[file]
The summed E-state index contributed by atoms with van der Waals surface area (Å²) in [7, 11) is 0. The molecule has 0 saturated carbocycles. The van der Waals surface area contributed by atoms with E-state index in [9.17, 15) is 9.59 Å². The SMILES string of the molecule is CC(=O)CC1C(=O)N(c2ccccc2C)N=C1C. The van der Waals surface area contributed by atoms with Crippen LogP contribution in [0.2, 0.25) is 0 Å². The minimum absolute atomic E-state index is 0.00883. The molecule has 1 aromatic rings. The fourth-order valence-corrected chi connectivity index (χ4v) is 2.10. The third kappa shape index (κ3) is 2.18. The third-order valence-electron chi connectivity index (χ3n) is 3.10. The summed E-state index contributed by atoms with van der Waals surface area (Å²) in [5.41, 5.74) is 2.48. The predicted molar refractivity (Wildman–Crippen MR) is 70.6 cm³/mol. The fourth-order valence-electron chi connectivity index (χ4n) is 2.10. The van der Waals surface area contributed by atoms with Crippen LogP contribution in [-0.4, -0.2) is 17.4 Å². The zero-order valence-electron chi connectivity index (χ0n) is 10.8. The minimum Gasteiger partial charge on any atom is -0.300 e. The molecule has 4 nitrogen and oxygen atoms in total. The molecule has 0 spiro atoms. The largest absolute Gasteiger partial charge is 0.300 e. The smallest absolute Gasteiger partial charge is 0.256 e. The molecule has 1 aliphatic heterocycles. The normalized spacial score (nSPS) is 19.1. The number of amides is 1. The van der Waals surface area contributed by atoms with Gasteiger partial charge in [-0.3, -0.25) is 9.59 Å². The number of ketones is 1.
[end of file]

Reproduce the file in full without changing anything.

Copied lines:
The summed E-state index contributed by atoms with van der Waals surface area (Å²) in [7, 11) is 0. The molecule has 0 saturated carbocycles. The van der Waals surface area contributed by atoms with E-state index in [9.17, 15) is 9.59 Å². The SMILES string of the molecule is CC(=O)CC1C(=O)N(c2ccccc2C)N=C1C. The van der Waals surface area contributed by atoms with Crippen LogP contribution in [0.2, 0.25) is 0 Å². The minimum absolute atomic E-state index is 0.00883. The molecule has 1 aromatic rings. The fourth-order valence-corrected chi connectivity index (χ4v) is 2.10. The third kappa shape index (κ3) is 2.18. The third-order valence-electron chi connectivity index (χ3n) is 3.10. The summed E-state index contributed by atoms with van der Waals surface area (Å²) in [5.41, 5.74) is 2.48. The predicted molar refractivity (Wildman–Crippen MR) is 70.6 cm³/mol. The fourth-order valence-electron chi connectivity index (χ4n) is 2.10. The van der Waals surface area contributed by atoms with Crippen LogP contribution in [-0.4, -0.2) is 17.4 Å². The zero-order valence-electron chi connectivity index (χ0n) is 10.8. The minimum Gasteiger partial charge on any atom is -0.300 e. The molecule has 4 nitrogen and oxygen atoms in total. The molecule has 0 spiro atoms. The largest absolute Gasteiger partial charge is 0.300 e. The smallest absolute Gasteiger partial charge is 0.256 e. The molecule has 1 aliphatic heterocycles. The normalized spacial score (nSPS) is 19.1. The number of amides is 1. The van der Waals surface area contributed by atoms with Gasteiger partial charge in [-0.3, -0.25) is 9.59 Å². The number of ketones is 1.